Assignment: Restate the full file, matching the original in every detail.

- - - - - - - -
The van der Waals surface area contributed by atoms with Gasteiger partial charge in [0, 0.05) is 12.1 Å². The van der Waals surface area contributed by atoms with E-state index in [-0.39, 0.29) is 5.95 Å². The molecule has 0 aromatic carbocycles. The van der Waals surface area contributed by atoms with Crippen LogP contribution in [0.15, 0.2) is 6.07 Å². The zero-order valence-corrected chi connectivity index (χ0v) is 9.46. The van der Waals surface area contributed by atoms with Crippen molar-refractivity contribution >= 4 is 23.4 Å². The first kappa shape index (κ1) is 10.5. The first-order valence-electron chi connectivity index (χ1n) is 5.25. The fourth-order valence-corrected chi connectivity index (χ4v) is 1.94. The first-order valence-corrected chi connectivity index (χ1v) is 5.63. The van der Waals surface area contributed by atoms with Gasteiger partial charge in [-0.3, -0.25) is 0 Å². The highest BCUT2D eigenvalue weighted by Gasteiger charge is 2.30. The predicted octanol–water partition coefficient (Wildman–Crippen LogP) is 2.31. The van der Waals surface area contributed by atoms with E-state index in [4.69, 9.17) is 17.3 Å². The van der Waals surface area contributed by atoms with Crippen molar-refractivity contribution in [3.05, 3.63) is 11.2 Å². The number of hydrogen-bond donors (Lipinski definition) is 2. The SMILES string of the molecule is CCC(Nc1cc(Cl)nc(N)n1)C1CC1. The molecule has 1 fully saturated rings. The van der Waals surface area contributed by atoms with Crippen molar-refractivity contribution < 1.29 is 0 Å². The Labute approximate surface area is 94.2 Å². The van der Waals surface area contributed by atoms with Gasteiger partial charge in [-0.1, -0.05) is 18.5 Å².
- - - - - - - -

The van der Waals surface area contributed by atoms with Gasteiger partial charge in [0, 0.05) is 12.1 Å². The van der Waals surface area contributed by atoms with E-state index in [-0.39, 0.29) is 5.95 Å². The molecule has 0 aromatic carbocycles. The van der Waals surface area contributed by atoms with Crippen LogP contribution in [0.15, 0.2) is 6.07 Å². The zero-order valence-corrected chi connectivity index (χ0v) is 9.46. The van der Waals surface area contributed by atoms with Crippen molar-refractivity contribution >= 4 is 23.4 Å². The first kappa shape index (κ1) is 10.5. The first-order valence-electron chi connectivity index (χ1n) is 5.25. The fourth-order valence-corrected chi connectivity index (χ4v) is 1.94. The first-order valence-corrected chi connectivity index (χ1v) is 5.63. The van der Waals surface area contributed by atoms with Gasteiger partial charge in [-0.3, -0.25) is 0 Å². The highest BCUT2D eigenvalue weighted by Gasteiger charge is 2.30. The predicted octanol–water partition coefficient (Wildman–Crippen LogP) is 2.31. The van der Waals surface area contributed by atoms with E-state index in [4.69, 9.17) is 17.3 Å². The van der Waals surface area contributed by atoms with Crippen molar-refractivity contribution in [3.05, 3.63) is 11.2 Å². The number of hydrogen-bond donors (Lipinski definition) is 2. The SMILES string of the molecule is CCC(Nc1cc(Cl)nc(N)n1)C1CC1. The molecule has 1 fully saturated rings. The van der Waals surface area contributed by atoms with Crippen molar-refractivity contribution < 1.29 is 0 Å². The Labute approximate surface area is 94.2 Å². The van der Waals surface area contributed by atoms with Gasteiger partial charge in [-0.1, -0.05) is 18.5 Å².